WASHINGTON (AP) -- Several lawmakers in Washington DC are demanding the Interior Department do a better job retracing the path of the Trail of Tears.
History has documented the plight of American Indians evicted from Southern communities in the 1830s and forced on a deadly journey toward Oklahoma. However, official recognition of the path of some 15,000 Cherokees was often based more on guesswork than evidence.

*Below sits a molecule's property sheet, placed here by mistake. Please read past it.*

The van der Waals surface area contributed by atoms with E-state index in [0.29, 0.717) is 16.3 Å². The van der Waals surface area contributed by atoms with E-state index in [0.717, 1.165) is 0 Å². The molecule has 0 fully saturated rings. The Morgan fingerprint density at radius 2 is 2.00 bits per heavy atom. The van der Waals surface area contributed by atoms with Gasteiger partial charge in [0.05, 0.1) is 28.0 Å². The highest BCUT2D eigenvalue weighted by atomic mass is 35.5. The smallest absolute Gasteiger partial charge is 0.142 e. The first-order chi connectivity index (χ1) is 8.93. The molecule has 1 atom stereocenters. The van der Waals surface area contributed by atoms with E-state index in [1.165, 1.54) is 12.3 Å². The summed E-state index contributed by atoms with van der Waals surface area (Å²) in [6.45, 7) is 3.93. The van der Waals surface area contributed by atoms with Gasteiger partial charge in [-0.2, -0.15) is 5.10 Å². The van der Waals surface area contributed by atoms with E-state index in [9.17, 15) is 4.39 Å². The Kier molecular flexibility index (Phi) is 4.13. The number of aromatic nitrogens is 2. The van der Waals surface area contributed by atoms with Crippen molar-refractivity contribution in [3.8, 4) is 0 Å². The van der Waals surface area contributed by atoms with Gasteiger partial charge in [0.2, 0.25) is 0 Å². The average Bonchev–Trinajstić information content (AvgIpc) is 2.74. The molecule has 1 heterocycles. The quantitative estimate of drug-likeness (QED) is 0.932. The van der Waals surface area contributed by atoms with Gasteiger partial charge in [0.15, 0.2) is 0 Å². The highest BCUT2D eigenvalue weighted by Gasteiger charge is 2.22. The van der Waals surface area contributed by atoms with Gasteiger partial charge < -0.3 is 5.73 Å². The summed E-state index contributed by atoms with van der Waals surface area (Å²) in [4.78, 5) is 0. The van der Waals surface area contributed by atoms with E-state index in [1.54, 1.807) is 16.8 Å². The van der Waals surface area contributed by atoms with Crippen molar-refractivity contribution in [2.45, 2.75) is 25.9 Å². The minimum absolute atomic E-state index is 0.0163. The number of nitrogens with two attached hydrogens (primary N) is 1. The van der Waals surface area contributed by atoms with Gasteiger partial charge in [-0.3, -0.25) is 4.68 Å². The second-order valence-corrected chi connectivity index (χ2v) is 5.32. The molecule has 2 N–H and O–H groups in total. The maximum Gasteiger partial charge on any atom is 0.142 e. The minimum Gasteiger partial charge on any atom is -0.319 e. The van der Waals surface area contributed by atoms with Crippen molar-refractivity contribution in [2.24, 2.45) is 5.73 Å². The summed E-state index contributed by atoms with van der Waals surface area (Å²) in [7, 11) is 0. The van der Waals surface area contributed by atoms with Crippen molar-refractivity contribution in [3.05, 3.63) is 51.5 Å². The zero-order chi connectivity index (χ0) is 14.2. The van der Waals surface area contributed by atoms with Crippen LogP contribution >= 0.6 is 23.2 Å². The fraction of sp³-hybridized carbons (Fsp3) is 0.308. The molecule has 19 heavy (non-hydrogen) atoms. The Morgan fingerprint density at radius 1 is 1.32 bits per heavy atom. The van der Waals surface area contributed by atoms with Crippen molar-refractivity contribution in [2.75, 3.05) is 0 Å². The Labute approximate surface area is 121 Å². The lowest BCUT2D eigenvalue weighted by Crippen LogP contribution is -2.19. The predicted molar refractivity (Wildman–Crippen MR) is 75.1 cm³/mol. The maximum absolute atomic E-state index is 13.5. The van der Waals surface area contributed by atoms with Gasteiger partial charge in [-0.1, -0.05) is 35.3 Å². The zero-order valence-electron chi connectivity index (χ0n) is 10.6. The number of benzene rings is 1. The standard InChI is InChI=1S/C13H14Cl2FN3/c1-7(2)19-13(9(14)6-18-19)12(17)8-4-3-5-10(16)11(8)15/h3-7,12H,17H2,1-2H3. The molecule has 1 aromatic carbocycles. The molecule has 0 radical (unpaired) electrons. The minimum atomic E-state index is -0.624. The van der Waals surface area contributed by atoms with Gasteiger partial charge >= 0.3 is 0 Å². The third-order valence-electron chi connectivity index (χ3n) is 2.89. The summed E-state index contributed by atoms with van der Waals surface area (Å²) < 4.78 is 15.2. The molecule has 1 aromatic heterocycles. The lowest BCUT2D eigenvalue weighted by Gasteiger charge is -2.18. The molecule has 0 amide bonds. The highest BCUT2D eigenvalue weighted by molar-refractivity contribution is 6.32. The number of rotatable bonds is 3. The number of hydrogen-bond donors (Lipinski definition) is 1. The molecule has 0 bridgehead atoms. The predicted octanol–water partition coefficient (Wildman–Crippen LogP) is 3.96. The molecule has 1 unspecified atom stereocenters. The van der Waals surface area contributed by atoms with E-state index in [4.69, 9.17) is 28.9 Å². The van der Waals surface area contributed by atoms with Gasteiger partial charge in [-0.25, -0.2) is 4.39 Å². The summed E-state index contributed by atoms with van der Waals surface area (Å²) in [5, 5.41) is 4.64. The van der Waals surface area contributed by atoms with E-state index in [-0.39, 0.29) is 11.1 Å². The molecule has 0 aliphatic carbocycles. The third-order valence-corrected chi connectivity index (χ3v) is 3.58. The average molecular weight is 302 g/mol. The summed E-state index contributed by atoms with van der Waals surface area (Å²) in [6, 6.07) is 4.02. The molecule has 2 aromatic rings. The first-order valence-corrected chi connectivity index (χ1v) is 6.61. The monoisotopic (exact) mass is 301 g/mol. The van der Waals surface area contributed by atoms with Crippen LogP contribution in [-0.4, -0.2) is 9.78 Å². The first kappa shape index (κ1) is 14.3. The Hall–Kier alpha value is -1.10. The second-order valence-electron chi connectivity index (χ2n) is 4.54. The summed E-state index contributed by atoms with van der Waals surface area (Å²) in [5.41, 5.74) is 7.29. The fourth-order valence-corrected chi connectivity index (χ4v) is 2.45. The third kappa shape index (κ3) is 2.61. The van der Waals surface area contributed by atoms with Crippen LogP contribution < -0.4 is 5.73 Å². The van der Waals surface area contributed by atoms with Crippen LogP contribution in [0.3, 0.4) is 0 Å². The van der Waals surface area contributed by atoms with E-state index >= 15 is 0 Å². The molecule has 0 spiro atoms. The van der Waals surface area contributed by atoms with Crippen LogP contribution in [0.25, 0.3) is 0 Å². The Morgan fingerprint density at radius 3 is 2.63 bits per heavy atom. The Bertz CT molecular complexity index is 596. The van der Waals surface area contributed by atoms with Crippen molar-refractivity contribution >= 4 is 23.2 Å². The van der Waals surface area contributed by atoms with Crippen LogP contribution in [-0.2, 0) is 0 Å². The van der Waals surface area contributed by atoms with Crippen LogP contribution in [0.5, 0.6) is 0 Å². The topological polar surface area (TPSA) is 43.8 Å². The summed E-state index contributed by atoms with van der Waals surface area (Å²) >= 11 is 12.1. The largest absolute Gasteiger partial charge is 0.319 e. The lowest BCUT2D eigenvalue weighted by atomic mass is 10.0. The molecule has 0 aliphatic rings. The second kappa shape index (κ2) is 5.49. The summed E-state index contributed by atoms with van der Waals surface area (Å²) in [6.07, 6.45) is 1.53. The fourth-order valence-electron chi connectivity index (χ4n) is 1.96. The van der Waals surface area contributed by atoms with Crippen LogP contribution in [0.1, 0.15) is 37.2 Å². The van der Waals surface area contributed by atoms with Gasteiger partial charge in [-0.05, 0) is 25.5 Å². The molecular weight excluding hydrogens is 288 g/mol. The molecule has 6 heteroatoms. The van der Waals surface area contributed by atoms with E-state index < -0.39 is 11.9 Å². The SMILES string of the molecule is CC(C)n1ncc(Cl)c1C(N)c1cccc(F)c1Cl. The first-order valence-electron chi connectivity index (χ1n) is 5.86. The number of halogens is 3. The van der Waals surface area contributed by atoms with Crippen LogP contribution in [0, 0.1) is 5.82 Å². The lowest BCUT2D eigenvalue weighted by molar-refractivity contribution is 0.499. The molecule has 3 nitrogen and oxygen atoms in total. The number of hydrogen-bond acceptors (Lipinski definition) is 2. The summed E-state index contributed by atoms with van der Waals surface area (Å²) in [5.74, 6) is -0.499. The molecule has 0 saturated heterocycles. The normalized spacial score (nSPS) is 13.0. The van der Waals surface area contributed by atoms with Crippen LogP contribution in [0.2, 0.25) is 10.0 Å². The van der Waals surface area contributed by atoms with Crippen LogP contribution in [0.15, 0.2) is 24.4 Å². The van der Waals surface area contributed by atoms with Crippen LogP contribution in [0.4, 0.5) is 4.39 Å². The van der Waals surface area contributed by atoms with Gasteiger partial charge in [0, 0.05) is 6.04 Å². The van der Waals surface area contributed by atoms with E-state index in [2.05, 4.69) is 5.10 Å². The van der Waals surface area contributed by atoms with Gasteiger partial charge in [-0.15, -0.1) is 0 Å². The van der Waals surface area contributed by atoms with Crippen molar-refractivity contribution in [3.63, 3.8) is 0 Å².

Tennessee Republican Zach Wamp is pushing a bill that seeks a comprehensive review of the trail.
Research was limited when Congress made the pathway a national historical trail in 1987. Historians have since uncovered a number of omissions, including routes in North Carolina or Georgia.